Artists colonies are so fascinating, and I’d been wanting to attend one forever. I was lucky enough to go to one last year in June, with a small group of supportive women, and I wish I can go there again next year. I could not help but compare what goes on at Illyria and what I experienced last year. In Illyria, there’s a covert spirit of competition and a sexual tension. Artists in Illyria went there with something to prove, if not to themselves, but to the other artists and the retreat’s organizer. It might be okay for some people, but don’t think it’s quite the atmosphere I personally would need to create. I guess you go to an artist colony to be removed from the world, and if the colony recreates the usual stress of the world, it’s not worth going.

On a lighter note, it reminded me of another novel set in a writing retreat, an Ann Cleeve’s mystery, the Glass Room. And of course, there’s a body in the library…

The One with the Sorry Self-Made Jerk

Georges Simenon, Le Bourgmestre de Furnes (1939)

Wow, does this man know how to dampen the mood! He called these novels “romans durs” (tough novels) but not because they are violent, but because they are gloomy and hopeless. After the tragic fate of the young man fresh out of prison, I tried another one, the fate of the mayor of a small town in Flemish Belgium. No less tragic this time again.

This book is the wonderful, chilling portrait of a powerful, heartless man. Joris Terlink was the son of a poor shrimp fisherman in a tiny hamlet, but through intrigues and sheer ambition he has become a wealthy manufacturer of cigars and the mayor of the small market town of Furnes, near Ostende. Everybody in town treats him with deference and calls him Boss, but it’s more out of fear than respect. He has enemies in the traditional Catholic upper-class of Furnes. He stands firm against corruption, but he refuses in the same way to help people with a small job and money, because he made his own fortune without help. He’s a bully at home and a bully at work, a solitary man whom you don’t pity. Unless you take a peak at his private life and you discover that the people around him are also horrible, and that the only human being for whom Terlink shows any feeling is his adult daughter who is mentally deficient and whom he keeps in a room at the top of the house.

Well, I told you it was no picnic, right? I bet Simenon could push any positive-thinking expert over the edge in less than 200 pages. Poor Pollyanna would have to take antidepressants…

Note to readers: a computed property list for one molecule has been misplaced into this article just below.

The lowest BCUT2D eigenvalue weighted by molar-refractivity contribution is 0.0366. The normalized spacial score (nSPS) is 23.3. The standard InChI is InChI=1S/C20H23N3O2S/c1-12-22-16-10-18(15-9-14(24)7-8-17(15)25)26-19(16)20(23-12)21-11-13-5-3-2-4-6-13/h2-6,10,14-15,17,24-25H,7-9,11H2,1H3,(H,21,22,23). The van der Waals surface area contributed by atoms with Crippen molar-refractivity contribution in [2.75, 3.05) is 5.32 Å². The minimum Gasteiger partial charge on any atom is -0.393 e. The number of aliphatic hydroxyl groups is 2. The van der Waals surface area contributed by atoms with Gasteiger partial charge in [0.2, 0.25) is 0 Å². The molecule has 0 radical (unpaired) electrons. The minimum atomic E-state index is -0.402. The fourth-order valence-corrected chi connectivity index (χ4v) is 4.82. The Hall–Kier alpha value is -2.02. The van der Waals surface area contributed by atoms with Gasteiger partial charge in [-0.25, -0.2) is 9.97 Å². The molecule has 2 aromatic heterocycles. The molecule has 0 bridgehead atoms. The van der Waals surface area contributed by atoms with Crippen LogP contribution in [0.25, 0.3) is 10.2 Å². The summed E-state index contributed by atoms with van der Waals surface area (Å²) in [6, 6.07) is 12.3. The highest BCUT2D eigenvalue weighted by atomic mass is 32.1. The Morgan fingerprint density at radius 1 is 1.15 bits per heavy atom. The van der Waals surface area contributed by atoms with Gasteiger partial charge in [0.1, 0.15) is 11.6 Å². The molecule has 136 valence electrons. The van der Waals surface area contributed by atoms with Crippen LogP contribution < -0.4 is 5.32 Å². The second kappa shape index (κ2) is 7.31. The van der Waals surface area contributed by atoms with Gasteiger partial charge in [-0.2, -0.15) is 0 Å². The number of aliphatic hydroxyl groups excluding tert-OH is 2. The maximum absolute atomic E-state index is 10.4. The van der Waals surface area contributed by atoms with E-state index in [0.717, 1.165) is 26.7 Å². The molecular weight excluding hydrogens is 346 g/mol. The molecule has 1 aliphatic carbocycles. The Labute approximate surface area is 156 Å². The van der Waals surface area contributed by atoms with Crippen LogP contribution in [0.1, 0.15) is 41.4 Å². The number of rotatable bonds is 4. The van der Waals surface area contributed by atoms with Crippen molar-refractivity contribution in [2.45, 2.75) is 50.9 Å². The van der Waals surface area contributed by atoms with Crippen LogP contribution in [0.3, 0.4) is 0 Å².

This is not a murder investigation, but there is one dead guy though. An employee of Terlink’s, a guy who needed money to finance his girlfriend’s abortion. The girlfriend is 16, un wed, and the daughter of a powerful Catholic man, a direct competitor to Terlink’s position. Would you expect for one second that Terlink would lend this guy money? I don’t think so. So the guy kills himself and tries to kill the girlfriend, making it into a huge public scandal. Of course Terlink benefits from the scandal, the girl’s father resigns and the girl is sent to a nearby seaside resort to give birth to her child far from the judging eyes of Furnes people.

What happens next is probably akin to a burnout or a midlife crisis, in my modern eyes. Terlink should rejoice or launch himself into more business. Instead, he dithers and wavers. He ditches boring meetings, plays hookie from the town hall and instead finds himself increasingly often at the seaside resort, attracted (in a non-sexual way) to the 16-year-old girl, who, instead of being shameful and repentant, enjoys life on her own with two other carefree women. This girl clearly would be his own fantasy daughter, if only his own wasn’t ill. He discover an alternate lifestyle, free of duty, work, Catholic sin and social pressure far from his little town. This is also a sign of social evolution, between the old society based on fishing and market and field work, and the new one with tourism and restaurant, dancing, entertainment …

Would you think that Terlink starts over and become a joyful guy, enjoying his money and buying himself the pleasures of a young lover? Come on, that’s Simenon! Terlink could, but that’s not who he is deep down. The novel ends rather gloomily, this breather being short-lived and doomed to become the mayor’s downfall.

I wouldn’t recommend it to anyone who feels under the weather but otherwise it’s really interesting to watch a man you would judge as a jerk at first sight become a complex, flawed and pitiful human being.

The One with the Pestering Widow

Georges Simenon, La Veuve Couderc (French 1942, English title: The Widow)

Part of my plan for 2017 was to read more Simenon, which meant in my mind more Inspecteur Maigret. But it turns out that the volume we own at home is a collection of his serious novels (“les romans durs”, “the hard novels” according to Simenon’s own terminology), not the lighter Maigret police investigations (although one can discuss if Maigret is lighter, at least it’s more plot-driven and was definitely written to entertain). So the hard way it went…